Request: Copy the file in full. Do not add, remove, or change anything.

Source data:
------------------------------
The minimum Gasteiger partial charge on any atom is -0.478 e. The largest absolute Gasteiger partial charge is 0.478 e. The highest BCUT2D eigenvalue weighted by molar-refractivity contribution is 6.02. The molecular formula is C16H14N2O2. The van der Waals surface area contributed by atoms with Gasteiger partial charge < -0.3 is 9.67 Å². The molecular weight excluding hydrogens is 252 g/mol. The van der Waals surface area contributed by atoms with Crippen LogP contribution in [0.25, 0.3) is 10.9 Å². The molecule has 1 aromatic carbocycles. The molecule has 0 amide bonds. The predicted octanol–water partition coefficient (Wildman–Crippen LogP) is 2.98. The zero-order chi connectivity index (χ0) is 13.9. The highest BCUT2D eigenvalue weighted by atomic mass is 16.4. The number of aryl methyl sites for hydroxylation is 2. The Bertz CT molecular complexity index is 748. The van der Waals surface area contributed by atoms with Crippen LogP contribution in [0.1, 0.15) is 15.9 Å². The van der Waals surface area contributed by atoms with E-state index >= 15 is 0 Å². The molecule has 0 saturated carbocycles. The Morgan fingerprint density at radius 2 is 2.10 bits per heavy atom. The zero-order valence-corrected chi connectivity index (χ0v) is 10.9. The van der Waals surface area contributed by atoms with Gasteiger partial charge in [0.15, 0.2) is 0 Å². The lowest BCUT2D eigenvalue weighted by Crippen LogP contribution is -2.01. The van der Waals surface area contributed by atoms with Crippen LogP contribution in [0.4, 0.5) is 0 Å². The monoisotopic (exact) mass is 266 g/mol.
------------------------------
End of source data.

The minimum Gasteiger partial charge on any atom is -0.478 e. The largest absolute Gasteiger partial charge is 0.478 e. The highest BCUT2D eigenvalue weighted by molar-refractivity contribution is 6.02. The molecular formula is C16H14N2O2. The van der Waals surface area contributed by atoms with Gasteiger partial charge < -0.3 is 9.67 Å². The molecular weight excluding hydrogens is 252 g/mol. The van der Waals surface area contributed by atoms with Crippen LogP contribution in [0.25, 0.3) is 10.9 Å². The molecule has 1 aromatic carbocycles. The molecule has 0 amide bonds. The predicted octanol–water partition coefficient (Wildman–Crippen LogP) is 2.98. The zero-order chi connectivity index (χ0) is 13.9. The highest BCUT2D eigenvalue weighted by atomic mass is 16.4. The number of aryl methyl sites for hydroxylation is 2. The Bertz CT molecular complexity index is 748. The van der Waals surface area contributed by atoms with Crippen LogP contribution in [0.1, 0.15) is 15.9 Å². The van der Waals surface area contributed by atoms with E-state index >= 15 is 0 Å². The molecule has 0 saturated carbocycles. The Morgan fingerprint density at radius 2 is 2.10 bits per heavy atom. The zero-order valence-corrected chi connectivity index (χ0v) is 10.9. The van der Waals surface area contributed by atoms with Gasteiger partial charge in [0.15, 0.2) is 0 Å². The lowest BCUT2D eigenvalue weighted by Crippen LogP contribution is -2.01. The van der Waals surface area contributed by atoms with Crippen LogP contribution in [0.4, 0.5) is 0 Å². The monoisotopic (exact) mass is 266 g/mol.